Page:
Patients naturally are interested in knowing the potential outcomes of the treatment they will be receiving. But increasingly they want to know what treatment options are available and how they will receive their care.

Darlene Hanley, CEO of St. Lawrence Rehabilitation Center, who has worked in the health care industry for more than 20 years, sees several trends that are changing patient-provider relationships. “The hospital and pharmaceutical industries are being shaken up,” she says.

Hanley will take part in a CEO roundtable discussion on healthcare trends and strategies and the future of care in New Jersey at the “Business of Health” symposium organized by the Princeton Chamber of Commerce on Tuesday, September 20, from 7:30 a.m. to 1 p.m., at Rider University’s Bart Lue­deke Center, 2083 Lawrenceville Road, Lawrenceville. Tickets are $60, $75 for nonmembers and can be reserved online at www.princetonchamber.org or by calling 609-924-1776.

Keynote speaker Cathleen Bennett, commissioner of the state Department of Health, will discuss current and future healthcare issues. Following Bennett’s address, there will be a panel discussion titled “The Art of the Deal: Doing Business with Hospitals in our Region,” followed by “Health Insurance: Innovations and Cost Containment,” which will include an update on the Affordable Care Act. The CEO roundtable will conclude the symposium.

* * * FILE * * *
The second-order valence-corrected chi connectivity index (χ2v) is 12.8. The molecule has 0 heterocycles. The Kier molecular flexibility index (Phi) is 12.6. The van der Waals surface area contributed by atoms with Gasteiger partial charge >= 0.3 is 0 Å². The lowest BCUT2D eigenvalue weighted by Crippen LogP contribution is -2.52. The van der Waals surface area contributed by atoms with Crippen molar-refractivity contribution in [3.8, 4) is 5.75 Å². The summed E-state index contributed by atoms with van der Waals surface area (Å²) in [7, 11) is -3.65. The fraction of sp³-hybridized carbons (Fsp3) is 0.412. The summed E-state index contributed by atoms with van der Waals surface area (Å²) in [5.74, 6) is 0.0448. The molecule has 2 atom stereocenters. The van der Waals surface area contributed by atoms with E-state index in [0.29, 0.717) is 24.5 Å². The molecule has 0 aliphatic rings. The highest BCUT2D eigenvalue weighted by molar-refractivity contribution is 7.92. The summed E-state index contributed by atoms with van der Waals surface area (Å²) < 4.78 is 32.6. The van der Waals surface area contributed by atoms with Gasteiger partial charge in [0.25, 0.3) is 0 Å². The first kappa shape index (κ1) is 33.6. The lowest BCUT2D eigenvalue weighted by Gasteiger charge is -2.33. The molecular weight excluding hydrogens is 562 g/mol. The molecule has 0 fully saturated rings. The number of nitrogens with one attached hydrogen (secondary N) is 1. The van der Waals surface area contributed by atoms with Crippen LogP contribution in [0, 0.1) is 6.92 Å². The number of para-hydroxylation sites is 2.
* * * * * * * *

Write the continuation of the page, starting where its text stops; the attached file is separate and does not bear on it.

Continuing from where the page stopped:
Hanley sees several trends affecting individuals as well as providers, insurers, and employers. Patients are becoming more actively engaged in decisions that affect their health, including lifestyle, treatment plans, facilities, and communication with healthcare providers. She also sees healthcare providers and governments showing greater interest in healthy outcomes for patients:

Nurse practitioners: New Jersey is increasingly accepting the practice of nurse practitioners (NPs) working with more independence from doctors. This is especially true in the home care and mental health models. Hanley sees this potential expanding in hospitals as well.